United States District Court, D. Colorado
MIA M. SHIELDS Plaintiff,
UNITED STATES POSTAL SERVICE, Defendant.
ORDER REGARDING DEFENDANT'S MOTION TO
B. Shaffer United States Magistrate Judge
matter comes before the court on Defendant United States
Postal Service's Motion to Dismiss Plaintiff's Third
Amended Complaint (doc. #48), filed on September 11, 2017.
The Postal Service argues that Ms. Shield's Third Amended
Complaint must be dismissed under Fed.R.Civ.P. 12(b)(6) for
failure to state a claim for relief under the Equal Pay Act
of 1963, 29 U.S.C. § 206(d)(1). Ms. Shields filed a
Response to Defendant's Motion to Dismiss (doc. #49) on
September 13, 2017, and then a Motion to Oppose the
Defendant's Motion to Dismiss the Third Amended Complaint
(doc. #51) on September 20, 2017. The Postal Service declined
to file a reply brief on September 19, 2017. The pending
motion is fully briefed and ready for decision.
parties consented to magistrate judge jurisdiction pursuant
to 28 U.S.C. §636(a) and D.C.COLO.LCivR 40.1(c) on
December 12, 2016. This case was formally referred to this
magistrate judge on February 13, 2017. The court has reviewed
Defendant's brief and Plaintiff's multiple
responses. I have also carefully considered the
entire court file and the case law cited by the parties. For
the following reasons, I conclude that Ms. Shields' claim
under the Equal Pay Act is barred by the statute of
limitations and must be denied.
Shields commenced this action on October 11, 2016 with the
filing of her original Complaint (doc. #1). That pleading
asserted claims under the Family Medical Leave Act (29 U.S.C.
§ 2601-54), the Americans with Disabilities Act (42
U.S.C. § 12111 et seq.), and the Rehabilitation
Act 29 U.S.C. § 701 et seq.) against the United
States Postal Service and the Office of Workers Compensation
Program (OWCP). Plaintiff's Complaint sought her return
to the Postal Service with reasonable accommodations, the
payment of back pay pursuant to the FMLA, and compensation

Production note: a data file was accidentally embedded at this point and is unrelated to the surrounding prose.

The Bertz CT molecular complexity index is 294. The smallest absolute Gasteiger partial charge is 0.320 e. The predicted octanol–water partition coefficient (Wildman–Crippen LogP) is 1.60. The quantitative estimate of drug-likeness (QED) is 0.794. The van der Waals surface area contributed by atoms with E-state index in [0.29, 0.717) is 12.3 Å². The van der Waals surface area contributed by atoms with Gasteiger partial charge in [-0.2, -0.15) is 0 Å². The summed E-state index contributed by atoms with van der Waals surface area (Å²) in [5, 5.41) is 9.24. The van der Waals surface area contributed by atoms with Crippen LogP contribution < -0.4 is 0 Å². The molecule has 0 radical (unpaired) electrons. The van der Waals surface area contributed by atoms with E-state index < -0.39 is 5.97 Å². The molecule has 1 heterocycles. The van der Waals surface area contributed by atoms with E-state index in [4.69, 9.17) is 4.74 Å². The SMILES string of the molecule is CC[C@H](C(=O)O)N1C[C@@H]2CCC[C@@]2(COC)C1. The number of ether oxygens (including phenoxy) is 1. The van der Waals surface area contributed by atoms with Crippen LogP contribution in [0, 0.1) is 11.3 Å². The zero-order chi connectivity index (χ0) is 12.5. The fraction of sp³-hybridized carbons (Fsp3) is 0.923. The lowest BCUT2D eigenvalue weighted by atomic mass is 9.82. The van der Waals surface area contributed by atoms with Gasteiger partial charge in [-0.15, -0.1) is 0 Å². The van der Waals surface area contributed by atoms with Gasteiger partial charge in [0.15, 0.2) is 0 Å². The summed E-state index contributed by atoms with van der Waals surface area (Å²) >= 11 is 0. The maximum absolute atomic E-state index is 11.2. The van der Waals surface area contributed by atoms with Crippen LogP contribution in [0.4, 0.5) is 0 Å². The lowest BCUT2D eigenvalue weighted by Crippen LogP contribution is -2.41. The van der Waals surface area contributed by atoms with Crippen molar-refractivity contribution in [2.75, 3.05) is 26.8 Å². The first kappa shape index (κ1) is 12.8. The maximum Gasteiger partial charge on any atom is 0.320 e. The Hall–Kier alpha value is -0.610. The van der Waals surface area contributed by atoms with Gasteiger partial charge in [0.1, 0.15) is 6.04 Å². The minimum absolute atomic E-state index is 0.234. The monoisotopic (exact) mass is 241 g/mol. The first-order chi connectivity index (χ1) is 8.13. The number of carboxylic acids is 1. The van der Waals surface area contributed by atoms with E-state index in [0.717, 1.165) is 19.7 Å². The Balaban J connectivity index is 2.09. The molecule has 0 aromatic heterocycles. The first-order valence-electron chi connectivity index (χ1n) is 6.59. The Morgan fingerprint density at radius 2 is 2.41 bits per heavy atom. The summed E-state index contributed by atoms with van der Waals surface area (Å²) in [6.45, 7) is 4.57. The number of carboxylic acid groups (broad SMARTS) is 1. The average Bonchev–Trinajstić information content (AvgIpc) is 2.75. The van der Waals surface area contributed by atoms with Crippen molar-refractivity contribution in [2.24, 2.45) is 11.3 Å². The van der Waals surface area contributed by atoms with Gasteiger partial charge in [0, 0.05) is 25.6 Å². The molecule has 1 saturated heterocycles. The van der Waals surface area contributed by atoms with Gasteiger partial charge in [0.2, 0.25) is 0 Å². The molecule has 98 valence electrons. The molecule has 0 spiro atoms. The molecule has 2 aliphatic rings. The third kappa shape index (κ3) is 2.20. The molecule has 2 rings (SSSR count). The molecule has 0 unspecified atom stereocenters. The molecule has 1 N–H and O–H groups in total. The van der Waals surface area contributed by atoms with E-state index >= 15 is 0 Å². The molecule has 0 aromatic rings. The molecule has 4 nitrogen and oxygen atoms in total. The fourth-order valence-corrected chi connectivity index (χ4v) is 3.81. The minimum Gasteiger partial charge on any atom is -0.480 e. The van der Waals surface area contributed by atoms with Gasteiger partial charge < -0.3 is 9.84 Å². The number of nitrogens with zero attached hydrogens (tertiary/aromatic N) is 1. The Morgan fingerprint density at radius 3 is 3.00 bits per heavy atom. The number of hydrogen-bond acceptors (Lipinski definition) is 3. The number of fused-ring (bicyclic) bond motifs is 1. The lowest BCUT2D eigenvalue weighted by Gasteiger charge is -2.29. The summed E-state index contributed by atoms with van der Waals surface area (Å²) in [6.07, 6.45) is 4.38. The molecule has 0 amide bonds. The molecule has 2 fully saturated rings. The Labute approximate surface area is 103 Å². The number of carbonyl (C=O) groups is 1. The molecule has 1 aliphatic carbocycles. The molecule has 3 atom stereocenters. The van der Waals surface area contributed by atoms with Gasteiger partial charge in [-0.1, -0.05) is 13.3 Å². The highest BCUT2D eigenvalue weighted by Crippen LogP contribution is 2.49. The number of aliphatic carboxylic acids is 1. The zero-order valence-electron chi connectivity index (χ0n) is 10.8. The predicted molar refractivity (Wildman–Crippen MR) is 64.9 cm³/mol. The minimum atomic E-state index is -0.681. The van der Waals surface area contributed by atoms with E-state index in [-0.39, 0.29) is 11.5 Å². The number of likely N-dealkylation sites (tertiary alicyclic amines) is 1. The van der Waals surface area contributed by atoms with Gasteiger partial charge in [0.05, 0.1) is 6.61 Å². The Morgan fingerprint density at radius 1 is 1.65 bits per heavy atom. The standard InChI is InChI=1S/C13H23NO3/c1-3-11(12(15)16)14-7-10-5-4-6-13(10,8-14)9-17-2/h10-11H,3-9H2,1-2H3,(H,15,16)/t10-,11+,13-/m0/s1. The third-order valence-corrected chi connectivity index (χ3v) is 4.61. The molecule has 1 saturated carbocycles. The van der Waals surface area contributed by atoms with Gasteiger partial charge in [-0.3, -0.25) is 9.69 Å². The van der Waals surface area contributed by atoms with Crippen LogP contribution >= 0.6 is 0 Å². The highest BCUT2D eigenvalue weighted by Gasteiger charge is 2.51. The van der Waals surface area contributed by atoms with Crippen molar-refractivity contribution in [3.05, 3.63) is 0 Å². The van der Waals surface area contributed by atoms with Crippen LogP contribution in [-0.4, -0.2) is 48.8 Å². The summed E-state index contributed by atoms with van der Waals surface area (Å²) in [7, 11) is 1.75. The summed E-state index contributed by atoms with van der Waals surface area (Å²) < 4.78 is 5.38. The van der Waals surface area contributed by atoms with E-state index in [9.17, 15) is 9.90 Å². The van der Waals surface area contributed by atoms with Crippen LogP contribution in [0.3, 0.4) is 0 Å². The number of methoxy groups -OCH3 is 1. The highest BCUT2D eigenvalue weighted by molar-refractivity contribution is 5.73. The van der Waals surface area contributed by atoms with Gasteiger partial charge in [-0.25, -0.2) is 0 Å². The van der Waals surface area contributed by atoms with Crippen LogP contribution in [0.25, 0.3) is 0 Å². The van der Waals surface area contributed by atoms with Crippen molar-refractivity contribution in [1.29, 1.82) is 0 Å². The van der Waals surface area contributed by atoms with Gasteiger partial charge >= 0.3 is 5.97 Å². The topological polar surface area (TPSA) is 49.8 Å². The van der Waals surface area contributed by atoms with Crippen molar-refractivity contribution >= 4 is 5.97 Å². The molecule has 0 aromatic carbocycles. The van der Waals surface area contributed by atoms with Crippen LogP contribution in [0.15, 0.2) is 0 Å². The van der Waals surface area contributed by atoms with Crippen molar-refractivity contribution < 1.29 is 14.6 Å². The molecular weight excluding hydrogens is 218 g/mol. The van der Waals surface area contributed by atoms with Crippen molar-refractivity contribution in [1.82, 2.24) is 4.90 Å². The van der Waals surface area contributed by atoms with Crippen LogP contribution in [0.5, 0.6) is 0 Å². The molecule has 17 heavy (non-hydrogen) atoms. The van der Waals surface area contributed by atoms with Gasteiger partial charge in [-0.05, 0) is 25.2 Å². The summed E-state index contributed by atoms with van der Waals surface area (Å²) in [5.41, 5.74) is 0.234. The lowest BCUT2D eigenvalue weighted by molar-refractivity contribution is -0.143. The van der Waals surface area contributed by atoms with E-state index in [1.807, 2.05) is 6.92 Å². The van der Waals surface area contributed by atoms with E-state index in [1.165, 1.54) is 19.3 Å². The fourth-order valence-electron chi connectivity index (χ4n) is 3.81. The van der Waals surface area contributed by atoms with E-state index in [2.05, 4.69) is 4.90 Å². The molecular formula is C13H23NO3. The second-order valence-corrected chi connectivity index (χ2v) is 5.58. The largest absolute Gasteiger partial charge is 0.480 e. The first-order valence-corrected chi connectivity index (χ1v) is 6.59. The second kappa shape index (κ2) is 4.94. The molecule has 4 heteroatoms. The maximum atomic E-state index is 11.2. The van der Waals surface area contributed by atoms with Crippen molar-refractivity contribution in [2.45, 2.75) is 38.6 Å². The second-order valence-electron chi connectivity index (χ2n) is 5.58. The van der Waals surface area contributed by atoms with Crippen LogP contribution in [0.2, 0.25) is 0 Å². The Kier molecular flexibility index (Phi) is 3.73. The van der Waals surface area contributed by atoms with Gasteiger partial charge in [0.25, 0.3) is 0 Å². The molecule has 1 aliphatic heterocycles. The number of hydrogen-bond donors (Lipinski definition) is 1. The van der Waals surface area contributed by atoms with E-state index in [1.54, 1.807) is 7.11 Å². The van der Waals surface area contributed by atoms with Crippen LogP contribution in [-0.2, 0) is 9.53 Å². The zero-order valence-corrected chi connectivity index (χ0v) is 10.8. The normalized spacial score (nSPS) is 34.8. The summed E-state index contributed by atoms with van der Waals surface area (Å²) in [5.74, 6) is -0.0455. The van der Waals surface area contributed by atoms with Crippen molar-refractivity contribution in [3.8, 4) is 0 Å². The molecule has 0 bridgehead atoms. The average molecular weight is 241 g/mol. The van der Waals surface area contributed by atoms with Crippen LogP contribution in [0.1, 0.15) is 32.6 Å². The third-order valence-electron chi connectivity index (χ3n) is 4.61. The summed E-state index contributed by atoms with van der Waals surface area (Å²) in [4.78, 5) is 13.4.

from the OWCP for her occupational disease/injury. On October
26, 2016, Ms. Shields filed a First Amended Complaint (doc.
#8) which asserted claims for wrongful termination and FMLA
discrimination against the Postal Service.
April 18, 2017, Ms. Shields filed a Motion to Amend the
Complaint (doc. #39) for the purpose of adding claims for age
and wage discrimination because a member of management called
her “old and slow moving on numerous occasions in front
of co-workers” and because the Postal Service refused
to sign paperwork requesting her “pay rate and
employment verification.” Ms. Shields also indicated
that she wished to add a claim for “race discrimination
because if [she] was a Caucasion (sic) employee [she] would
have received those benefits.” Unfortunately, Ms.
Shields did not comply with Local Rule 15.1(b),
D.C.COLO.LCivR 15.1(b), by attaching a proposed second
amended complaint to her motion. On April 28, 2017, this
court denied Plaintiff's Motion to Amend the Complaint,
but allowed Ms. Shields to file a new motion to amend with an
attached proposed amended complaint by June 2, 2017.
1, 2017, Ms. Shields filed an EPA Equal Pay Act Complaint
(doc. #41). This Second Amended Complaint Complaint sought to
assert a claim under the Equal Pay Act based upon the Postal
Service's failure to properly pay Ms. Shields what
employees of the opposite sex were receiving and “to
collect back wages due to employees as a result of such
unlawful payments.” On June 14, 2017, the Postal
Service filed a Motion to Dismiss for Failure to State A
Claim (doc. #43). Ms. Shields filed an Opposition to the
Defendant's Motion to Dismiss (doc. #44) on June 16,
2017. This court dismissed Ms. Shields' Second Amended
Complaint on August 18, 2017, after concluding that
Plaintiff's Second Amended Complaint presented “a
somewhat contradictory non-chronological narrative that is
randomly interspersed with conclusions and accusations toward